In the distance, construction of the Mariner East 2 pipeline at Raystown Lake Recreation Area in Huntingdon County, Pennsylvania.

Lindsay Lazarski / StateImpact PA

Mariner East 2 pipeline spill prompting underwater inspection, ‘no wake zone’ at Raystown Lake

  • Marie Cusick

Divers taking soil samples from the bottom of Raystown Lake in Huntington County are doing so as part of an inspection along the Mariner East 2 pipeline route, at the request of state environmental regulators.

They are following up on a spill that occurred December 20, 2017.

“There was an inadvertent return at Raystown Lake,” said Department of Environmental Protection spokesman Neil Shader. “There is an ongoing investigation to see if there are any drilling mud at the bottom of the lake.”

An inadvertent return happens when pipeline workers drill horizontally underground, and the drilling mud they’re using leaks. According to DEP,  Energy Transfer Partners, the parent company of pipeline builder Sunoco, spilled 25-30 gallons of drilling fluid into Raystown Lake in December.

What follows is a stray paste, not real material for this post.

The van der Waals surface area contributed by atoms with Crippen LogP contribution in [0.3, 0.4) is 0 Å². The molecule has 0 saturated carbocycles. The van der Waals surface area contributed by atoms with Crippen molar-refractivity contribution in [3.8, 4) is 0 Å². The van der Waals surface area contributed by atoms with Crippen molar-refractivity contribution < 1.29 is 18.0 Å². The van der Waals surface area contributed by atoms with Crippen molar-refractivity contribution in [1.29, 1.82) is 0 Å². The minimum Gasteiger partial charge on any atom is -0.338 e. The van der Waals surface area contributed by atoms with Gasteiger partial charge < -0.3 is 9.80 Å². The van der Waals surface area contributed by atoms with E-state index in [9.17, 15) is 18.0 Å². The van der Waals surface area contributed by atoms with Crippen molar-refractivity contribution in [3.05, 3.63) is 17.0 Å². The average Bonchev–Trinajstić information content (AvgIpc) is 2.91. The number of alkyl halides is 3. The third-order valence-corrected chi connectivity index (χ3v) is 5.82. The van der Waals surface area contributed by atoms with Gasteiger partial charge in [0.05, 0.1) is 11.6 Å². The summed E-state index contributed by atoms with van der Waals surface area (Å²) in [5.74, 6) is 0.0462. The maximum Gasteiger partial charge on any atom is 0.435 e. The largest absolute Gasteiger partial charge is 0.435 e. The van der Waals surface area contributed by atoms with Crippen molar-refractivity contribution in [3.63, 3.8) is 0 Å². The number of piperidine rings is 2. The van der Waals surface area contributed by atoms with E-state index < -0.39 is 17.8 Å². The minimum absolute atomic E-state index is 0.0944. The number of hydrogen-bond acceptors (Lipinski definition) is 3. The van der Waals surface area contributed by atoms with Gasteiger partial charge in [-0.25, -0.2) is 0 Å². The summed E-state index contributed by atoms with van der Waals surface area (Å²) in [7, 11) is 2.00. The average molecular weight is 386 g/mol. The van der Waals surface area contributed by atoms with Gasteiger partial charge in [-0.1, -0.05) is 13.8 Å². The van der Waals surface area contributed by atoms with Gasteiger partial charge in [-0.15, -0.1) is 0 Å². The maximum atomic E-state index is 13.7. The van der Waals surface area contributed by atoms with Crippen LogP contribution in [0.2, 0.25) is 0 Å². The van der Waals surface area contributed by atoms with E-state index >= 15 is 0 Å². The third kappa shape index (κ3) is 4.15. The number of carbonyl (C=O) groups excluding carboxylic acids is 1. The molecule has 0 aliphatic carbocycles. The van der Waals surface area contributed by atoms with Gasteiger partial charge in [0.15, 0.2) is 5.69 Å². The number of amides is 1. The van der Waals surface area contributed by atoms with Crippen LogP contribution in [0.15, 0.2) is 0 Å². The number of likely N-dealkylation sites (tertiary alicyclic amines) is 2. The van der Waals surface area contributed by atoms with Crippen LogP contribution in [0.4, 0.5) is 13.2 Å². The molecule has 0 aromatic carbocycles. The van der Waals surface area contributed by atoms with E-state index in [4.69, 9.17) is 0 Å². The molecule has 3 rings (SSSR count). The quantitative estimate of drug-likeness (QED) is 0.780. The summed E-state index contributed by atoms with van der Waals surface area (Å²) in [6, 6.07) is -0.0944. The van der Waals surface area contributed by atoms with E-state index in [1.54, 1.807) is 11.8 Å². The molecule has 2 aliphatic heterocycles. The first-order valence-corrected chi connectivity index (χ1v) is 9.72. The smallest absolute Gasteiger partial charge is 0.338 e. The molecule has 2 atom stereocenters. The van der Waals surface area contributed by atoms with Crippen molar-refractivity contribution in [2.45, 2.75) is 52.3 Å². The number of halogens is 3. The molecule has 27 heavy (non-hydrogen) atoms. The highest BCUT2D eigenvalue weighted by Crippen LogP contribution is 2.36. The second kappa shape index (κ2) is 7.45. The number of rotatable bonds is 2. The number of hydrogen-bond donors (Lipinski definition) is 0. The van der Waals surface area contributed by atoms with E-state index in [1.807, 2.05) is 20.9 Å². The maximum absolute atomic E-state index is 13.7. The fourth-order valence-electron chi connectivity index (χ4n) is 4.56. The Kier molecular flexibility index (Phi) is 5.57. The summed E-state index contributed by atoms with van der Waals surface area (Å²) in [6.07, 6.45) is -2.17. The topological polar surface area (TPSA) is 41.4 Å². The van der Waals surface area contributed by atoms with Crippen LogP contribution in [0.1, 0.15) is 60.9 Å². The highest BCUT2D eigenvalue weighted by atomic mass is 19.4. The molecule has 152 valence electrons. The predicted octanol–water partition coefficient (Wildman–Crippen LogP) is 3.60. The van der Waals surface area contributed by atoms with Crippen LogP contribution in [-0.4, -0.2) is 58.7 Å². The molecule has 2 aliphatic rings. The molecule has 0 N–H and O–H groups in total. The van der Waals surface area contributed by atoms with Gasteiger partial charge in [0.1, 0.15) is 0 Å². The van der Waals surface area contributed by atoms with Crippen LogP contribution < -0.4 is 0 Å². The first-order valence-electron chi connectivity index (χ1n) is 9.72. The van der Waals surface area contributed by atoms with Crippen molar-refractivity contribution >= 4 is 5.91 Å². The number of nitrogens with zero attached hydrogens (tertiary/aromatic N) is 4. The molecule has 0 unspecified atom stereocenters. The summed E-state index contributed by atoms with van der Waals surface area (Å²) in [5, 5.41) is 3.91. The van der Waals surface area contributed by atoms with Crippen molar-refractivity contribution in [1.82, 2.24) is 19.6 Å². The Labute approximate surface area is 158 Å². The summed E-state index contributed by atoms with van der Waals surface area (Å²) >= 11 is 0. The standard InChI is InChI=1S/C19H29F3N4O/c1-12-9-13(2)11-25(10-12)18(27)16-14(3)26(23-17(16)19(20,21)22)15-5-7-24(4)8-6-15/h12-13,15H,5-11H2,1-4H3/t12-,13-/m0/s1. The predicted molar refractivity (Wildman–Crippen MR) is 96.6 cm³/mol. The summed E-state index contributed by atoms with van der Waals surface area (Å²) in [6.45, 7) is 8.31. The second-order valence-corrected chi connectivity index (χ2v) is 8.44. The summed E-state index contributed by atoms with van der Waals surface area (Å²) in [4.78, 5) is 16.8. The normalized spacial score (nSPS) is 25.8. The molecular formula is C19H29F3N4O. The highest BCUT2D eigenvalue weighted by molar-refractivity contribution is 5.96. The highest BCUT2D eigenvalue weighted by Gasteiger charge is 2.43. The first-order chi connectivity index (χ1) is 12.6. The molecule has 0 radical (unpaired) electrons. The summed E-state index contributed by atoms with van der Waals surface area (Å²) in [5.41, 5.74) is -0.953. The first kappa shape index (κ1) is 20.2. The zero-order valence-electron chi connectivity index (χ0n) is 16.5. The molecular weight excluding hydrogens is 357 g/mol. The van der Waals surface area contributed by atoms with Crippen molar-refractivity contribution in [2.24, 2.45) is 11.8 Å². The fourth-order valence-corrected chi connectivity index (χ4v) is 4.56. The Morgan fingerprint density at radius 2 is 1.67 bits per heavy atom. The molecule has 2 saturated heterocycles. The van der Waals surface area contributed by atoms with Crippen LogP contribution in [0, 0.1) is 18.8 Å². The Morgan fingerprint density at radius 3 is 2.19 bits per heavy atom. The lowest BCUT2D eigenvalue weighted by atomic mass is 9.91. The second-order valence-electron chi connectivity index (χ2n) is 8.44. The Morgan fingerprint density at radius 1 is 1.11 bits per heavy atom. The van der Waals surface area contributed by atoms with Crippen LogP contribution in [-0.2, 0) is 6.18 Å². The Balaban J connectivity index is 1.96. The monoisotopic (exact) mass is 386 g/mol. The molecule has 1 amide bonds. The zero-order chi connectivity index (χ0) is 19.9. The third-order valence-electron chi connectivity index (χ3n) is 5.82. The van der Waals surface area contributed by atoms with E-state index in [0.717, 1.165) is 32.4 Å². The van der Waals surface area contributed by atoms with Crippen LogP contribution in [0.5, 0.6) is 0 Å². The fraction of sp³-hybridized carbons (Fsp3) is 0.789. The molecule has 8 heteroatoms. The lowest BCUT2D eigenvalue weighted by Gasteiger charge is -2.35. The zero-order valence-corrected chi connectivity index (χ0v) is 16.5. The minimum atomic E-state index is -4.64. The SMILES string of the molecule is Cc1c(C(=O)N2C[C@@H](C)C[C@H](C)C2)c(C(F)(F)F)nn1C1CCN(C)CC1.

Shader said “there is nothing wrong with the pipe itself” and it is already installed, but the divers, who are contractors for Sunoco, are checking to see if there are impacts to the lake.

“DEP requested that we take sediment samples to verify our initial findings that were obtained using a remotely operated vehicle that there has been no change to the bottom of the lake as a result of our construction activities,” Energy Transfer spokeswoman Lisa Dillinger wrote in an email.

The inspection has led to  a ‘no wake zone’ for boaters, affecting recreation at part of the lake from July 9 through August 3. The 8,300 acre lake draws approximately 1.5 million visitors annually and is managed by the US Army Corps of Engineers.

Dillinger initially said the diving was part of the pipeline construction work, but later asked for a correction, saying it is part of an inspection requested by DEP.

The Mariner East 2 pipeline is planned to carry natural gas liquids from western Pennsylvania to an export terminal near Philadelphia. The project has been plagued with numerous technical and environmental problems throughout its construction — including spills, sinkholes, and legal disputes.

While drilling mud is considered industrial waste, it is typically made up of bentonite, a natural clay used in cat litter, that is not chemically hazardous. However, it can affect water quality by creating turbidity, or cloudiness, which can adversely impact plant and animal life.